Jemes Davis

If the lights are on in the workshop behind Jemes Davis’ house, chances are he is performing a resurrection of sorts.  Not in the celestial manner, but a resurrection nonetheless.  Davis is an arborist.  He’s paid not only to prune trees, but also to remove them.  Though one might think extracting a tree brings an end to its life, with Davis this is not the case.  For him, the removal provides the opportunity for rebirth.

Six years as an arborist has provided him the opportunity to hone his artistic talents with wood.  For Davis, it begins with sculpting living, growing trees. “Trees are beautiful and fascinating,” he says.  “If you follow the rules of pruning, it’s a real art form.  If done correctly, pruning is like organic sculpture.”  Though pruning allows Davis to enhance a tree’s beauty, he doesn’t do it as often as he’d like.  “I enjoy trimming, but since my specialty is removal, that’s usually what I’m sent to do.”  He understands it’s a necessary process:  removing what might be considered a nuisance.  But what some might see as an annoyance, Davis sees as a treasure.  When he removes a tree, he uses the opportunity to explore its history and the story it tells.  “You see how it’s grown, and how it’s overcome things in its life. All of that is recorded in its grain.”

Once a tree is cut, Davis’ creative juices begin to boil.  Seeing wood the way a painter might see a canvas and oils, he looks within its fabric to envision the creation.  “I’ll look at a shape in a piece of wood and I see something within it.”  And the rebirth begins.

Davis’ artistic endeavors didn’t begin with woodwork.  Prior to this, he worked as a chef for nearly eight years.  Though rewarding to a degree, he realized he wanted to take his talents to the outdoors – preferably to a situation that would take him to new and different locations.  Davis’ initiation with wood began in Tampa when a friend came to remove one of his trees.  “I watched and said, ‘let me give it a try.’”  There his informal training began.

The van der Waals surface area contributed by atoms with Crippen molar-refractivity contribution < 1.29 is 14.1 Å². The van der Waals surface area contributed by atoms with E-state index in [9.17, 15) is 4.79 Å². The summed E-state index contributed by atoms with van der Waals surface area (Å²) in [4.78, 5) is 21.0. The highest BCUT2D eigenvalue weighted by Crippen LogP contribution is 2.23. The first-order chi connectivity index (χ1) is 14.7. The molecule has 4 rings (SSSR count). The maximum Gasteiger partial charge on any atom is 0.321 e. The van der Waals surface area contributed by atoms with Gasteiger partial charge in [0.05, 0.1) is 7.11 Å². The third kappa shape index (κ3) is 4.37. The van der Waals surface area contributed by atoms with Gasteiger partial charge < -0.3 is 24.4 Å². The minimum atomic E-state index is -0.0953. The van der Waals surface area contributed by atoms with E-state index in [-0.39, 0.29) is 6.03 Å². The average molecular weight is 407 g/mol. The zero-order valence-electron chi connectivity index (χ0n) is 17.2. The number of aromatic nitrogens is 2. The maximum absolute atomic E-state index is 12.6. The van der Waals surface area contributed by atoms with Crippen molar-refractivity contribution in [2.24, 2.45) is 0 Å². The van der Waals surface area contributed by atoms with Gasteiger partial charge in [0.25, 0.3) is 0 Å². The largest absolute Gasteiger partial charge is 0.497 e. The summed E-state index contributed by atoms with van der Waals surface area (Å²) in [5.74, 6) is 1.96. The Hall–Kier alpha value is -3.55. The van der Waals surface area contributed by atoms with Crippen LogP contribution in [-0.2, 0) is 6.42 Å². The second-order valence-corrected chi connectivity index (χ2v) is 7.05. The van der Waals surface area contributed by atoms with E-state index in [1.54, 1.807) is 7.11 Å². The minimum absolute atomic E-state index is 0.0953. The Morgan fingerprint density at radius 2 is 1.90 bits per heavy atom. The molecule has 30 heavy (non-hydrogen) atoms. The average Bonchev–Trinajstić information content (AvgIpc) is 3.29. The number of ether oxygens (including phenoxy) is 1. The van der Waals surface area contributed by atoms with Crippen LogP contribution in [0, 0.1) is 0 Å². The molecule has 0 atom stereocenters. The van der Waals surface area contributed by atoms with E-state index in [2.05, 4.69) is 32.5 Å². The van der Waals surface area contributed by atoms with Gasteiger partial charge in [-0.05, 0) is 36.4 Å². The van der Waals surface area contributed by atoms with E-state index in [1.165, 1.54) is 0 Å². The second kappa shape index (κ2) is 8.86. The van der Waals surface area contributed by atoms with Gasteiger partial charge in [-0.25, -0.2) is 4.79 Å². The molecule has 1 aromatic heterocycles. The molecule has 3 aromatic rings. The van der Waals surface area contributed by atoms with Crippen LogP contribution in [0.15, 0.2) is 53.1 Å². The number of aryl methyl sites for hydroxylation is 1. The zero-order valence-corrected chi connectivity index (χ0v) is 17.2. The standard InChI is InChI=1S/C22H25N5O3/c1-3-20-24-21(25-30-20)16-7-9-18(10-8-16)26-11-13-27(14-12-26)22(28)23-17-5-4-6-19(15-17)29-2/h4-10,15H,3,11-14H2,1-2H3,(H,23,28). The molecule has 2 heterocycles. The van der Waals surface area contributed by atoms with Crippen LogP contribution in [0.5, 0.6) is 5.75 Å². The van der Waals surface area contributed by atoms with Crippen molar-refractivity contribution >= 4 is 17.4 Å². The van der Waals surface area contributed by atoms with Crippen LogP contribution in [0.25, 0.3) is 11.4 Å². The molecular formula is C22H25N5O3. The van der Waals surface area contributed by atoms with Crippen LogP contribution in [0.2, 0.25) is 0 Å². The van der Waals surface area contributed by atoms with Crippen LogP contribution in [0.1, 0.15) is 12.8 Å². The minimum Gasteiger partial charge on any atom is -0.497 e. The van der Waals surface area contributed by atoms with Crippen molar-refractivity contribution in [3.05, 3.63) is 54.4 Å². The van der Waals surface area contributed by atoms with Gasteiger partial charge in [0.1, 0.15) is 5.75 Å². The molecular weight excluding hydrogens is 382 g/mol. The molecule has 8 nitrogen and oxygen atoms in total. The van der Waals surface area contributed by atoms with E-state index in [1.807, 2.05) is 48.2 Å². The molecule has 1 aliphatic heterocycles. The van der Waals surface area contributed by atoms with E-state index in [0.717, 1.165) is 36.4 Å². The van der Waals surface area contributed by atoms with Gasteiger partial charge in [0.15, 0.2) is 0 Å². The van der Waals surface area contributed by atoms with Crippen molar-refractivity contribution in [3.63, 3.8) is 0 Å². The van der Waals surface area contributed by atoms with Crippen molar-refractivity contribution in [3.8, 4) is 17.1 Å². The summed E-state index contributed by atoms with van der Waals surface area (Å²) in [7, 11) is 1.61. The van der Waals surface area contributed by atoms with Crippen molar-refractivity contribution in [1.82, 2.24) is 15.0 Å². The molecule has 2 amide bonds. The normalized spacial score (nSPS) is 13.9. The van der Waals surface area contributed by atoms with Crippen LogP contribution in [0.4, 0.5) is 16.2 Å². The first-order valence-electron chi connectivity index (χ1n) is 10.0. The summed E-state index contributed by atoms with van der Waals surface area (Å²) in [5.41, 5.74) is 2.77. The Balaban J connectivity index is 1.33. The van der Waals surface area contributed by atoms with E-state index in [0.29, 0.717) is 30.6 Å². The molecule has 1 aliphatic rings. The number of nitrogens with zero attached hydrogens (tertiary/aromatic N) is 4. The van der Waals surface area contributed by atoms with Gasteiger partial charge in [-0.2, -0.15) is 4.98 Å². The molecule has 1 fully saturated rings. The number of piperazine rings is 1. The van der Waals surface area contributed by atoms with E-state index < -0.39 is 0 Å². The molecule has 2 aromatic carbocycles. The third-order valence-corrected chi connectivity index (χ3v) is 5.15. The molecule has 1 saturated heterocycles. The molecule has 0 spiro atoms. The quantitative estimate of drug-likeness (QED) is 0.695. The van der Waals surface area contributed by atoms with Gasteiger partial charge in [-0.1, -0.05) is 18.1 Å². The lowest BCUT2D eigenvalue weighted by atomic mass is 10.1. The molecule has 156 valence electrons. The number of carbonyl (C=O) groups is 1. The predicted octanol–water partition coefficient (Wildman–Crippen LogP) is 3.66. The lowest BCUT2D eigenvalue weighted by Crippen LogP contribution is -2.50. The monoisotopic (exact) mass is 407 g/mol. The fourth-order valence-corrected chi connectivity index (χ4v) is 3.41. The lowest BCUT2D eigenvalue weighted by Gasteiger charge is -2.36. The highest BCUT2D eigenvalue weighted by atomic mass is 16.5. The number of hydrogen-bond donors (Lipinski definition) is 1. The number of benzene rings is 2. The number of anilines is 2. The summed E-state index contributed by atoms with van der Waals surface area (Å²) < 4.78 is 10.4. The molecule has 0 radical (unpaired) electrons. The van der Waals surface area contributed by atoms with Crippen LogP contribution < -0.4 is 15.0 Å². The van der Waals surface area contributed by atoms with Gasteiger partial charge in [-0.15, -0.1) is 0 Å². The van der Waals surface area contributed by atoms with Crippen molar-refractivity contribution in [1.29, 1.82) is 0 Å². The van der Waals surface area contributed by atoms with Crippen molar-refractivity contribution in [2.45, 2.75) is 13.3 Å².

He has always looked for a vehicle to express his creativity.  Though he loves to paint, woodwork has provided both a satisfying therapy and a medium to express himself in ways few people are able.  Becoming an arborist further opened that potential.  “I grew up with a painting and drafting background,” he says.  “I had not done much wood-carving because it requires so much more in the way of tools and the space to do it.”

His range of creations covers a broad spectrum.  He makes furniture.  He turns and carves bowls.  He constructs ecclesiastical figures such as Jesus and Mary.  He has crafted countless masks (mostly theatrical) and many of these hang from the walls of his home.  He is currently working on a piece that contains a life-size marionette whose body is contorted within a large table; ligustrum branches serve as the table legs.  Davis displays and sells his work at the House of Frames where he has exhibited for five years – with about ten pieces on view at any given time.
Davis uses virtually any kind of wood for his creations; hardwoods, cedar, yellow and white pine.  He has worked with camphor, which likely served the dual purpose of producing a new creation and cleared his sinuses in the process.  Sticks and limbs are sometimes ingredients in his designs.  As far as trees, pine is his favorite.  “The yellow pine should be the official tree of the state,” Davis says.  “I come from Oklahoma where it’s hard to find a tree over forty feet, and I think it’s sad that so many of these tall, beautiful trees exist and people don’t appreciate them.”

Davis’ dedication spent pursuing his passion of woodwork is done without the thought of making money.  “Art is a compulsory thing for me.  It’s a form of expression.  It’s something I have to do.  I don’t feel as if I have to make it a career.  I used to feel that way, but I’ve realized it doesn’t.  I just have to make the time to do it.  For my sanity, and my happiness.”

Though the use of a chainsaw is necessary to get down to the grain, Davis prefers the quiet solitude that sculpting brings to the process.  “I like to get the gas-powered tools out of the way as soon as possible,” he states.  “Once it gets down to the chisel, which is a contemplative tool, it is a quiet and pleasant work.”  It’s at this point where not only creativity emerges, but the therapeutic aspect comes into play – in the quiet, where Davis removes not only the excess wood of his creation but also the worries of the day.

As expansive as his creations are, Davis desires to spend more time carving faces. “It’s so tricky, and difficult to get the details,” he says. “It’s such a delicate relationship. The face is a landscape, filled with hard and soft things, all put together just the right way. Sculpture is an assemblage of that landscape.”

Davis typically spends twenty hours a week working in his shop, located in his back yard.  He’d stay there longer if time would allow.  “Doing this brings a satisfaction that nothing else provides,” he says.

Though he loves to express himself through his woodwork, it goes hand-in-hand with being an arborist.  “It’s a good physical activity, and an honest job.”  He hopes to continue climbing trees, but if he physically gets to the point where he can’t do it, it won’t stop him from finding ways to work with wood.  “Even if I have to whittle, I will.”  His desire to resurrect wouldn’t let him think any other way.

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